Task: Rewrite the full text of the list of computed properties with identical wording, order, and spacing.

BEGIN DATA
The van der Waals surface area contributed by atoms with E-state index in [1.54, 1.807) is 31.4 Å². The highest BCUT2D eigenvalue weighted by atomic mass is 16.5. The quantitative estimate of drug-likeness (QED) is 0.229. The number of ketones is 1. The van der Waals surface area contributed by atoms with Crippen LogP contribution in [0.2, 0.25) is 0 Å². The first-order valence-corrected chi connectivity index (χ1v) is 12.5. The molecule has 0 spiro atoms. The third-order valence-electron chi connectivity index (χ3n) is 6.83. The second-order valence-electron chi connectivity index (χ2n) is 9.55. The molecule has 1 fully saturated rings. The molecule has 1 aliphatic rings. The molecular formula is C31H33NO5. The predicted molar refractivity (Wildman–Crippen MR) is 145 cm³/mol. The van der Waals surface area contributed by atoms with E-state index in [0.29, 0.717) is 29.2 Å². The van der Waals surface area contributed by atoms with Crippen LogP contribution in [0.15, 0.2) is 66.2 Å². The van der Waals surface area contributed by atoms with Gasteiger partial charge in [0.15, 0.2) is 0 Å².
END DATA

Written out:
The van der Waals surface area contributed by atoms with E-state index in [1.54, 1.807) is 31.4 Å². The highest BCUT2D eigenvalue weighted by atomic mass is 16.5. The quantitative estimate of drug-likeness (QED) is 0.229. The number of ketones is 1. The van der Waals surface area contributed by atoms with Crippen LogP contribution in [0.2, 0.25) is 0 Å². The first-order valence-corrected chi connectivity index (χ1v) is 12.5. The molecule has 0 spiro atoms. The third-order valence-electron chi connectivity index (χ3n) is 6.83. The second-order valence-electron chi connectivity index (χ2n) is 9.55. The molecule has 1 fully saturated rings. The molecule has 1 aliphatic rings. The molecular formula is C31H33NO5. The predicted molar refractivity (Wildman–Crippen MR) is 145 cm³/mol. The van der Waals surface area contributed by atoms with E-state index in [0.29, 0.717) is 29.2 Å². The van der Waals surface area contributed by atoms with Crippen LogP contribution in [0.15, 0.2) is 66.2 Å². The van der Waals surface area contributed by atoms with Gasteiger partial charge in [0.15, 0.2) is 0 Å².